Google is building Chrome apps support for Android and iOS, beta release coming as soon as January 2014
The toolkit will help developers create Android and iOS hybrid native apps with Chrome app polyfills, through Apache Cordova. The steps include modifying for mobile design, fixing bugs, working around limitations, and of course, testing.
After all the work is done, Google says the apps will be good enough to publish to both Google Play and Apple’s App Store. The requirements suggest Android 4.x will be supported initially, although Cordova could work with Android 2.2 and 2.3 as well. iOS support is still marked as “TBA” but development has already started.
TUAW reports on a chart by Fidlee that demonstrates iOS and Android support for older devices.
The chart shows that most older Android devices are a few verions of Android behind the latest release.
Even more jarring is that some Android models, just two years after their initial release, are two major versions of Android behind. Three years out, you’d be hard-pressed to find an Android device that isn’t three or four major versions of Android behind.
Apple provides better support for older devices, with the iPhone 4 supporting the latest version despite being in its fourth year after release. The iPhone 3GS was supported into its fifth year after release, up until Apple’s release of iOS 7 earlier this year.
Things look a whole lot different on the iPhone side of the equation. An iPhone 3GS for example, a device which first launched in June of 2009, was compatible with all iOS updates up until Apple released iOS 7 this past summer. The takeaway is that when you purchase an iPhone, you can be confident that you will be able to take advantage of future iOS features and enhancements many years down the line. The value proposition provided by the iPhone in this aspect is simply unmatched by Android.
Many Android users complain that Apple forces users of older devices to upgrade their iPhones. This chart proves the contrary. Android users with older devices are the ones who are forced to upgrade to a newer device to be able to enjoy the latest Android version.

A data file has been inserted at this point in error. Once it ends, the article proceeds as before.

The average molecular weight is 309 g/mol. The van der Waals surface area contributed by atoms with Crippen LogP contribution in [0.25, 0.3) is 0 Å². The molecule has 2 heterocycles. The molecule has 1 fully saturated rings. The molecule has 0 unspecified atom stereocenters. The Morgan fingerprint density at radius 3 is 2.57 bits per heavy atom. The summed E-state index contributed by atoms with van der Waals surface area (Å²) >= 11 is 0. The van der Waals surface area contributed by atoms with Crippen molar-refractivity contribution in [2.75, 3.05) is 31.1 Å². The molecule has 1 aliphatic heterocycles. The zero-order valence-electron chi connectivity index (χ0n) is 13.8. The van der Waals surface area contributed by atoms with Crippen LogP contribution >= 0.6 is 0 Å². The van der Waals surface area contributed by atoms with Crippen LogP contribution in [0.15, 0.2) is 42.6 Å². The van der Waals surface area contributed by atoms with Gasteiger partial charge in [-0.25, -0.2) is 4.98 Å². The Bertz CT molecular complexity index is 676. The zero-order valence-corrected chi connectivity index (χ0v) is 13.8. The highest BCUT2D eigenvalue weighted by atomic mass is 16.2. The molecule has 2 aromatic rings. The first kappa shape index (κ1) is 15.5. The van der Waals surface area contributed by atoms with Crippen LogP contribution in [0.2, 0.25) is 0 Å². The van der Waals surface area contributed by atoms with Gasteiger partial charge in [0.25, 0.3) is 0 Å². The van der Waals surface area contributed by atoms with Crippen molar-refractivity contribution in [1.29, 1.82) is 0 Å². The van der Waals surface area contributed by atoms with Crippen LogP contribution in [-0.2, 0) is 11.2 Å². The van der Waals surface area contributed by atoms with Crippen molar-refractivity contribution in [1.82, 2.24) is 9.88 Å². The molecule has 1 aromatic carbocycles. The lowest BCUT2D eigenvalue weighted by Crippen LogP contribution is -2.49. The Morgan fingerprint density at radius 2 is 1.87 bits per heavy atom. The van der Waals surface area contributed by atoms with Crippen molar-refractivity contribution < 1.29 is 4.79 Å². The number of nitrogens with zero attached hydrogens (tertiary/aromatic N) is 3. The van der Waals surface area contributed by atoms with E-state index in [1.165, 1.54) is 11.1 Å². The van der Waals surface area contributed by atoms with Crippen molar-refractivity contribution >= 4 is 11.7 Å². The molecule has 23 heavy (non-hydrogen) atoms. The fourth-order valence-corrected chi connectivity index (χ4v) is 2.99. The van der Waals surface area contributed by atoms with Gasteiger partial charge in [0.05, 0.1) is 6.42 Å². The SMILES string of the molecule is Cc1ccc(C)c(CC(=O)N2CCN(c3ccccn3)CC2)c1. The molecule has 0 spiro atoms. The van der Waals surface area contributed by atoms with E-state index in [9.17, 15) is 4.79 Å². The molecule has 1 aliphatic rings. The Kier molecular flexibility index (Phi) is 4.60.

The Verge reports that fans can download the 3D blueprint of the Key of Erebor, an artefact from The Hobbit: The Desolation of Smaug and make a replica using a 3D printer.
While the ads offer standard fare like links to buy tickets and check out movie trailers, there’s one particularly clever component to the campaign — viewers will be able to download 3D-printing blueprints for the Key of Erebor, a prop that should feature prominently in the second part of the Hobbit film trilogy.
Mobli, which is similar to Instagram, got on everybody’s radar thanks to its interesting partnership with Latin America’s largest wireless carrier, America Movil. If you aren’t familiar with America Movil, it’s controlled by billionaire Carlos Slim, who regularly trades places with Bill Gates as the richest person in the world.
With about 5 million active users and the America Movil partnership, Instagram might begin to view the app as a threat, which explains why it cut Mobli off from the Instagram API. Before this, Mobli users were able to easily share their content from Instagram to their feeds. Such a move shouldn’t come as a surprise to anyone, as we’ve previously seen Facebook cut Vine (owned by Twitter) off from its API. Twitter has also cut Instagram off from its API too.
The API access that was revoked by Facebook and Twitter are all related to finding friends, which could be viewed as a way to lure users off the platform. While the current issue between Mobli and Instagram isn’t related to finding your friends, it could still be viewed as a tool to lure users away. So Instagram’s response isn’t surprising.